For comparison, the same operation as above was repeated except that crimped polyester fibers cut to a length of 64 mm were used. The fibers were not formed into small spherical fiber lumps but into 500 mm long fiber strands as shown in FIG. 2 or extremely large fiber lumps.
4 Kg of rayon fibers having a thickness of 10 deniers (31μ in diameter) and cut to a length of 20 mm were fed into a 1 m dia. spherical rotary vessel containing water at a normal temperature, which container was then rotated at a speed of 30 rpm for 30 minutes. As a result, fiber lumps having diameters of 10 to 30 mm were produced.
A stirrer having a rubber plate blade of 10 cm in width and 20 cm in height was mounted in a cylindrical stainless steel vessel of 30 cm in diameter and 30 cm in height. 8 l of water was supplied into the vessel which was then immersed in a hot water bath having a temperature of 80° C. Subsequently 200 g of nylon staple fibers having a length of 20 mm and a thickness of 20 deniers (60μ in diameter) were fed into the vessel and the stirrer was rotated at a speed of 90 rpm for 30 minutes. The resulting fiber lumps had diameters of 15 to 25 mm.
In order to see the usability, as a filter medium, of fiber lumps obtained from staple fibers of varying lengths, 50 kg each of polyester fibers having a thickness of 15 deniers (39μ in diameter) and cut to a length of 5 mm, 10 mm, 15 mm, 20 mm, 30 mm, 40 mm, 50 mm, 60 mm, respectively, were made into lumps by the same apparatus as in Example I. The result is shown in Table I below.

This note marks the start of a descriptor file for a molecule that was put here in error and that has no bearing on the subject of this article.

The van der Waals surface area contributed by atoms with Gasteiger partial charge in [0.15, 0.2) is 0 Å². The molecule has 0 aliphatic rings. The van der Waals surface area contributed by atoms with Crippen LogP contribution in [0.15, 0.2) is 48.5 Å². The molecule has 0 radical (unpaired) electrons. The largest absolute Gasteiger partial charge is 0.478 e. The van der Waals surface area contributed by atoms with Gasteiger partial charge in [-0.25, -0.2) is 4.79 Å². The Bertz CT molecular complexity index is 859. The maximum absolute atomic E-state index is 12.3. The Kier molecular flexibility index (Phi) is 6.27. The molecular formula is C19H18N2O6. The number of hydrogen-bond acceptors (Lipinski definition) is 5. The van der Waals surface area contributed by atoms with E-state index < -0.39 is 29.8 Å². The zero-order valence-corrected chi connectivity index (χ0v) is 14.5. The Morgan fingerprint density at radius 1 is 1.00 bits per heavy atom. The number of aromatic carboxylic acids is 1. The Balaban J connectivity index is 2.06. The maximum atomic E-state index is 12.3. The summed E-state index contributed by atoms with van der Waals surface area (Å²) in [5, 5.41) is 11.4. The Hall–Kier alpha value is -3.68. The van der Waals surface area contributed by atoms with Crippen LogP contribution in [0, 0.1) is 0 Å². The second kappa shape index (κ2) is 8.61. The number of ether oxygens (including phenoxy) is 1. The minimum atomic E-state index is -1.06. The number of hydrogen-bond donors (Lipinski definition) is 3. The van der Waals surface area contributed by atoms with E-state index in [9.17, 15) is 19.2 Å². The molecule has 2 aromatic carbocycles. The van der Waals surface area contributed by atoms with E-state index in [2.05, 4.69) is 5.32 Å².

TABLE I______________________________________Fiber Length (mm) 5 10 15 20 30 40 50 60Duration of 24 10 3 2Agitation(hour)Yield (%) 10 55 88 90 or moreShape of Discal or Spherical Spherical StrandLumpsDiameter 5 10-15 15-30 30-50 50-60 60-100 300or Lengthof Lumps(mm)Usability as □ ○ ○ ○ Δ X XFilterMedium______________________________________ ○: Usable as a filter medium Δ: Unusable as a filter medium due to low filtration of suspended solids X: Unusable as a filter medium due to extremely low filtration of suspended solids : Unusable as a filter medium due to loss of fiber lumps through the pores of a perforated supporting plate or due to clogging up by suspended solids of the supporting plate pores reduced in diameter to prevent such loss of fiber lumps Δ: Not advantageous in view of low yield and required duration of agitation for manufacture
From Table I, it is concluded that the fiber lumps obtained from fibers of 15-30 mm in length can be most advantageously used as a filter medium.